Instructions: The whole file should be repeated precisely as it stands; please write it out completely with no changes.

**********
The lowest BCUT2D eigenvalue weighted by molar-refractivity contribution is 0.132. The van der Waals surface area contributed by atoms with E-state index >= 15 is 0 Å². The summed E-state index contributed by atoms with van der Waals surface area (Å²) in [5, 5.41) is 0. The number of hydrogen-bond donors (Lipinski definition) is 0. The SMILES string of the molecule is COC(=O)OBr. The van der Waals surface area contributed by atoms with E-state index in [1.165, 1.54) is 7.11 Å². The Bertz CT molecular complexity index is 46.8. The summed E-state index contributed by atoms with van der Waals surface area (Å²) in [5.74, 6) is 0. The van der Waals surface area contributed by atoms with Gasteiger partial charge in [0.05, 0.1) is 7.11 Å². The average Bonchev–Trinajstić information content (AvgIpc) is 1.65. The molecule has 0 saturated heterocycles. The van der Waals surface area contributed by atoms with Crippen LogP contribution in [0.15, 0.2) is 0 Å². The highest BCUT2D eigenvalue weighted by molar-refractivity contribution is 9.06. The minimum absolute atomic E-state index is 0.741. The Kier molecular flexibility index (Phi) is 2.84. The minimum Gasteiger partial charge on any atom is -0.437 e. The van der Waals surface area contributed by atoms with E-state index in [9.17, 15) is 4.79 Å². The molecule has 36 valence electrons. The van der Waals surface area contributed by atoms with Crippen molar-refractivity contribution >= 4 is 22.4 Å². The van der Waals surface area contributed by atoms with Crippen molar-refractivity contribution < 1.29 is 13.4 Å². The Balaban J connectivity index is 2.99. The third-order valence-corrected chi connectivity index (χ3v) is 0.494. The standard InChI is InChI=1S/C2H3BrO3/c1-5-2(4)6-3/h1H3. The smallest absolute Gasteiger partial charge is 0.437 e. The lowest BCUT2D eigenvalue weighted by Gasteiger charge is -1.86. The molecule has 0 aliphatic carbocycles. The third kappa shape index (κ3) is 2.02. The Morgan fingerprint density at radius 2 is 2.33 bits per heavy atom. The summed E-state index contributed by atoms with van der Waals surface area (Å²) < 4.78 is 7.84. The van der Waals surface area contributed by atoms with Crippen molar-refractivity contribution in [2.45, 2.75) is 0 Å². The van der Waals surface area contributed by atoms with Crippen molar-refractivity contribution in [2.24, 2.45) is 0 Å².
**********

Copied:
The lowest BCUT2D eigenvalue weighted by molar-refractivity contribution is 0.132. The van der Waals surface area contributed by atoms with E-state index >= 15 is 0 Å². The summed E-state index contributed by atoms with van der Waals surface area (Å²) in [5, 5.41) is 0. The number of hydrogen-bond donors (Lipinski definition) is 0. The SMILES string of the molecule is COC(=O)OBr. The van der Waals surface area contributed by atoms with E-state index in [1.165, 1.54) is 7.11 Å². The Bertz CT molecular complexity index is 46.8. The summed E-state index contributed by atoms with van der Waals surface area (Å²) in [5.74, 6) is 0. The van der Waals surface area contributed by atoms with Gasteiger partial charge in [0.05, 0.1) is 7.11 Å². The average Bonchev–Trinajstić information content (AvgIpc) is 1.65. The molecule has 0 saturated heterocycles. The van der Waals surface area contributed by atoms with Crippen LogP contribution in [0.15, 0.2) is 0 Å². The highest BCUT2D eigenvalue weighted by molar-refractivity contribution is 9.06. The minimum absolute atomic E-state index is 0.741. The Kier molecular flexibility index (Phi) is 2.84. The minimum Gasteiger partial charge on any atom is -0.437 e. The van der Waals surface area contributed by atoms with E-state index in [9.17, 15) is 4.79 Å². The molecule has 36 valence electrons. The van der Waals surface area contributed by atoms with Crippen molar-refractivity contribution >= 4 is 22.4 Å². The van der Waals surface area contributed by atoms with Crippen molar-refractivity contribution < 1.29 is 13.4 Å². The Balaban J connectivity index is 2.99. The third-order valence-corrected chi connectivity index (χ3v) is 0.494. The standard InChI is InChI=1S/C2H3BrO3/c1-5-2(4)6-3/h1H3. The smallest absolute Gasteiger partial charge is 0.437 e. The lowest BCUT2D eigenvalue weighted by Gasteiger charge is -1.86. The molecule has 0 aliphatic carbocycles. The third kappa shape index (κ3) is 2.02. The Morgan fingerprint density at radius 2 is 2.33 bits per heavy atom. The summed E-state index contributed by atoms with van der Waals surface area (Å²) < 4.78 is 7.84. The van der Waals surface area contributed by atoms with Crippen molar-refractivity contribution in [2.45, 2.75) is 0 Å². The van der Waals surface area contributed by atoms with Crippen molar-refractivity contribution in [2.24, 2.45) is 0 Å².